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December 12, 2017

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Attitude and the Effect it Can Have on Any Job Search

Part 1 of 2

As a manager, before I became a coach I once interviewed a very capable individual and probably would have hired him if it hadn't been for the fact that he spent at least twenty minutes during the interview venting about his prior boss and company, describing with barely concealed hostility how badly run his company had been. It was obvious that he felt hurt and angry at having been laid off, he still hadn't gotten over it, and it dominated the interview. Although he could have done the job, I was thoroughly turned off and disqualified him as a candidate.

Most people looking for a job feel similarly aggrieved, but donít like to admit it openly. They may strongly deny that they have this attitude, but it can creep through and color what you say during an interview, even if youíre not aware of it. It can also affect how you conduct your job search.

My observation is that by the time they decide to hire a coach a significant minority of people are showing signs of depression. They feel as if they are at the end of their tether, financially, emotionally or both. Theyíve been terribly hurt by the layoff they've experienced, as was the person I mentioned at the beginning of this article. Because of the inevitable rejection they find themselves encountering during their job search, they often harbor a feeling of resentment that infuses everything they do. Because of this, they often arenít doing what is really productive to advance their job search. I sometimes wish they had decided to seek coaching before they reached such a state; Iím also glad that they decided to seek help because it represents a step out of their resentment, depression and hostility.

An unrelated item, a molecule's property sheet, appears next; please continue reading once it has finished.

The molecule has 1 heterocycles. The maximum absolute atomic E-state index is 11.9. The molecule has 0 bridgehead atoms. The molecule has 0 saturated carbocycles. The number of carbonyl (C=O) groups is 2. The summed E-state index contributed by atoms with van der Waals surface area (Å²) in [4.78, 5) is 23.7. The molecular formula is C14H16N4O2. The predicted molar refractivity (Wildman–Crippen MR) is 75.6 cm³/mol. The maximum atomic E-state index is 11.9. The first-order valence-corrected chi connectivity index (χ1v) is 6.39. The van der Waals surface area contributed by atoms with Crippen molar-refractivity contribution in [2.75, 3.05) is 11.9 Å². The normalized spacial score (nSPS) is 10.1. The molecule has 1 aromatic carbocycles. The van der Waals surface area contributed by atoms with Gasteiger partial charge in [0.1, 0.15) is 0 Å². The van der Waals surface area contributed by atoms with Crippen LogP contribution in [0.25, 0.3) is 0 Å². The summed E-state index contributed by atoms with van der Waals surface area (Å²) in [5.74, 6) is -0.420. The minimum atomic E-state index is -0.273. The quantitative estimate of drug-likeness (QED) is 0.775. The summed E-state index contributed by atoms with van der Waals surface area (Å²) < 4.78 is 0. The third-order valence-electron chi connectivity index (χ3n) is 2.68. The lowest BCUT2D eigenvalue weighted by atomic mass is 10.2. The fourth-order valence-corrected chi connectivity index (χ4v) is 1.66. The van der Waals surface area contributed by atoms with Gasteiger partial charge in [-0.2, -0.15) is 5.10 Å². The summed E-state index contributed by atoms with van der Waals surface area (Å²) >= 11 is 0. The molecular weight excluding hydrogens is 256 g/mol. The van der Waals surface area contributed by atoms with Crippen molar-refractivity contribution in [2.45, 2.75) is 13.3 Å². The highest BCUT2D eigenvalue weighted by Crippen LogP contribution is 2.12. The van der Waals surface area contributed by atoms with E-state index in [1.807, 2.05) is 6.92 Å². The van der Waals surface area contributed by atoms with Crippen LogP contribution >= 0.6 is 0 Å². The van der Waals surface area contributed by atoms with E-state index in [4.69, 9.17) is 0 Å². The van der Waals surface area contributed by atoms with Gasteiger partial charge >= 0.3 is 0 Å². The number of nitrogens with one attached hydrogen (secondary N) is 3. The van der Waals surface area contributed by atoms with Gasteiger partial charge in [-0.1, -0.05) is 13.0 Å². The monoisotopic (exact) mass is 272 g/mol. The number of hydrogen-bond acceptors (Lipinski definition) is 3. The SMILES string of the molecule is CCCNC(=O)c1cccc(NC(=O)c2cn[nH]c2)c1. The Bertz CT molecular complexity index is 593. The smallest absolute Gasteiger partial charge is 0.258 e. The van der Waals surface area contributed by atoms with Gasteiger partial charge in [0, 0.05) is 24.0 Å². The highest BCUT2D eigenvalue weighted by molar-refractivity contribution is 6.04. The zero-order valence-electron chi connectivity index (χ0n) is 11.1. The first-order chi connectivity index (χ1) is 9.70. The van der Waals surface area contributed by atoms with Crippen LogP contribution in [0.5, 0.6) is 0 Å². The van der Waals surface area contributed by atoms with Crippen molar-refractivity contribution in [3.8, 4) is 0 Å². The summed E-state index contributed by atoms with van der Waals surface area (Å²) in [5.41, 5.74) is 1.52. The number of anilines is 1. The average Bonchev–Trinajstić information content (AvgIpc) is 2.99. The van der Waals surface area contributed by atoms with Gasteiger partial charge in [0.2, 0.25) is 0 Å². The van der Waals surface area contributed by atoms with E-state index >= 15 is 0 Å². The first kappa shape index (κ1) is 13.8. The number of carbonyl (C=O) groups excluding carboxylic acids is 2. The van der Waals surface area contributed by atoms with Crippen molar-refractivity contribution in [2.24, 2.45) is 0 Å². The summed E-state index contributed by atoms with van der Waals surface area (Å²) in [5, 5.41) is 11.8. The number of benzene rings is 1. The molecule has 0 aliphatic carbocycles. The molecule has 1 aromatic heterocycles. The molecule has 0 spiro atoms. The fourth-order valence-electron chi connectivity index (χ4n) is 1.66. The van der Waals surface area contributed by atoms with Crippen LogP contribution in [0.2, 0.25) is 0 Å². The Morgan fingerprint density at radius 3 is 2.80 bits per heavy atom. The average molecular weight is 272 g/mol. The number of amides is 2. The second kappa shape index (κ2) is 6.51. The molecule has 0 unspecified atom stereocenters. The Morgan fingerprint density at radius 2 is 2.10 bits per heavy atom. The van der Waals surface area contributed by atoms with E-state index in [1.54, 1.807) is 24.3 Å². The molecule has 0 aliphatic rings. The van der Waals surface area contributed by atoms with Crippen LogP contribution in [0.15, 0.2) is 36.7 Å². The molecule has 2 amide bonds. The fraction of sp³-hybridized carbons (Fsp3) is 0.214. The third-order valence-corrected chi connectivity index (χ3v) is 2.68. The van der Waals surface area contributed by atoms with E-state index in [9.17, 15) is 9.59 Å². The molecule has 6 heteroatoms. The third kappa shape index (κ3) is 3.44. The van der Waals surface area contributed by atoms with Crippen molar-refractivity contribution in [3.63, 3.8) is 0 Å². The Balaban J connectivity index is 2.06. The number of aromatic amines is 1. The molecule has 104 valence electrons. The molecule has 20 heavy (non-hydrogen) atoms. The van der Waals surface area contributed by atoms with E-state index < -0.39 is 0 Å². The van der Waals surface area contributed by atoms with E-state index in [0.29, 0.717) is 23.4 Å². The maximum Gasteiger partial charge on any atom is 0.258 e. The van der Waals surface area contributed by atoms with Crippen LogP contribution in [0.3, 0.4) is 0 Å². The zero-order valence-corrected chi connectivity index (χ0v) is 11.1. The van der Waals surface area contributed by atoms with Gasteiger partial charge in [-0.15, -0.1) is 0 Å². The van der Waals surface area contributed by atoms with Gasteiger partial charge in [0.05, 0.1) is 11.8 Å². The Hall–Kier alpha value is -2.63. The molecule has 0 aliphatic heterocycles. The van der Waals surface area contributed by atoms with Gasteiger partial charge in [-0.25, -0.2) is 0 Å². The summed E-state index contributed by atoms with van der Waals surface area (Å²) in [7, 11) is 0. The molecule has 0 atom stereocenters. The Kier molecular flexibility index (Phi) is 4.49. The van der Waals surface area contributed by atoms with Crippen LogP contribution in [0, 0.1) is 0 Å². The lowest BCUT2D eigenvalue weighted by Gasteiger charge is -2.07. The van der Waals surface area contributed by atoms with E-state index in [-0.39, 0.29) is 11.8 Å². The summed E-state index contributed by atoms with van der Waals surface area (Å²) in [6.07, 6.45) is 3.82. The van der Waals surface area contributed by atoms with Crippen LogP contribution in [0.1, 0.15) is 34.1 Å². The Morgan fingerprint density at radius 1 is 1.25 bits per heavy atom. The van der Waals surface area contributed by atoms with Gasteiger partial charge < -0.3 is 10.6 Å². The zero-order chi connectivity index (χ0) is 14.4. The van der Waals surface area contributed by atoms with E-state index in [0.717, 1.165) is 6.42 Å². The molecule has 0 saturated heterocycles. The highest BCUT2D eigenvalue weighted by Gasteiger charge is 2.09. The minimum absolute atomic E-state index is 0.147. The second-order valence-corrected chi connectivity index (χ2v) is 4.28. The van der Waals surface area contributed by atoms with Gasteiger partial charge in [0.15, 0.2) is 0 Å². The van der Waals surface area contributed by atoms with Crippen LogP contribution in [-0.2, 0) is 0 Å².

As you can imagine, itís important to recognize and acknowledge these feelings when youíre seeking a job because they can seriously impede the progress of your job search. More than is often acknowledged, these feelings can be terribly corrosive and destructive. So I wanted to discuss it in this article and talk about what can be done.

For those of you who have been in sales or similar work, itís a trite observation: You have to have a positive attitude to be successful. As researchers have discovered, this also holds true in sports. You have to go into an endeavor believing sincerely that you can succeed at it, or your performance will be less than optimal. Creating an internal image of doing what you need to and then making it happen physically is what good athletes do.

Adopt a positive attitude ... Think positively ... These words have been said so many times -- they donít have much impact any more, which is a shame because it is so terribly important to have that mind-set. So much has been said and written about maintaining a positive attitude that the words often fall on deaf ears.

In job-hunting, I believe keeping a positive attitude canít be stressed enough. It is absolutely necessary to build and maintain a positive, forward-looking frame of mind because:

Coming in Part 2: What specific steps can you take to foster a positive attitude?
©2002 Lawrence M. Light, eJobCoach Unlimited
The author, Lawrence M Light, is an experienced personal coach who works with a wide range of job seekers across the U.S. He was on the Board of FortyPlus and is a member of International Coach Foundation and currently serves as Vice President of the Alliance Coaching Group. His website is www.ejobcoach.comand he offers a free monthly newsletter which you can subscribe to by e-mailing subscribe@ejobcoach.com.

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